On Jan. 8, the day before the 2018 legislative session officially began, HB 1335 was introduced. The proposal was submitted by Rep. Bill Hager R-Delray Beach.
Hager’s bill would create a task force that would assist in considering options for relocating the state capitol building, as well as the legislative and executive offices.
The task force would also be responsible for coming up with ways that would make travel for the public easier, as well as how the move would economically impact Tallahassee and Leon County.
Although cabinet offices, chief financial officer, and attorney general are mentioned in the bill, Hager failed to mention plans for the state Supreme Court, as well as other state agencies, which are not in his bill under the offices he intends on moving.
The Greater Tallahassee Chamber of Commerce expressed its opposition to the bill immediately. This is not the first time there has been a proposal to move the state’s capital. In 1900 Florida voters said no to relocating the capital. Then, in 1967, Sen. Lee Weissenborn submitted a bill to the Legislature to move the capital to Orlando. That bill brought major traction to the city of Tallahassee, as well as state legislators, who were offended by the thought of moving the capital city from Tallahassee, which has been the capital since 1824. The city was picked because it was the midway point between the state’s two principal cities at the time, which were Pensacola, and St. Augustine.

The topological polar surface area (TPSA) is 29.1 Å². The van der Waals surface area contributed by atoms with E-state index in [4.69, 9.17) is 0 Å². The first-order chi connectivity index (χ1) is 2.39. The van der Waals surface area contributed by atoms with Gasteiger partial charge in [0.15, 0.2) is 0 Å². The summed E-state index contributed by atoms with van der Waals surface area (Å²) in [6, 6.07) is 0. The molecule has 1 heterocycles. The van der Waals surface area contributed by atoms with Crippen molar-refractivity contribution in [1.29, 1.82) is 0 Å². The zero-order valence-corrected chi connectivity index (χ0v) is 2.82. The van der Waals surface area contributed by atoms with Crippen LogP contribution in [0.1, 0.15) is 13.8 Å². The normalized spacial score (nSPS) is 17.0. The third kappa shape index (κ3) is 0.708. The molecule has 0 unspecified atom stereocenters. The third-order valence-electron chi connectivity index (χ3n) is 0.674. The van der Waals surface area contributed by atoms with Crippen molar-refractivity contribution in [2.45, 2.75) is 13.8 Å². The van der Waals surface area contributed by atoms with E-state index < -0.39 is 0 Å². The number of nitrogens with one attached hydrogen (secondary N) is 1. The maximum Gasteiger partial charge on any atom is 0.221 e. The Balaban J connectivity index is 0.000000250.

Citizens of Tallahassee had the same reaction this month that they did back then. They are not pleased with the current bill in place.
Albert Hayes, a 21-year-old public relations major at FAMU, said he was opposed to Hager’s effort to move the state capital.
“I do not agree with the shift of the capital. I believe we already have something working, and a shift will not be in the best interest of the people. Also, central Florida is crowded, and bringing a society of people to an overcrowded area will be terrible for the people.”
There are others such as graduating senior Jeremiah Carter who are open to relocation, but not to the central Florida area. “I am open to moving of the capitol, but Orlando is already crowded, Pensacola and Jacksonville are both nice areas that should also be consider for relocation if the bill passes.”
The bill has a long way to go before it would become law. It must clear several more committees in the House before it gets a vote in that chamber, and at this point there is no companion legislation in the Senate.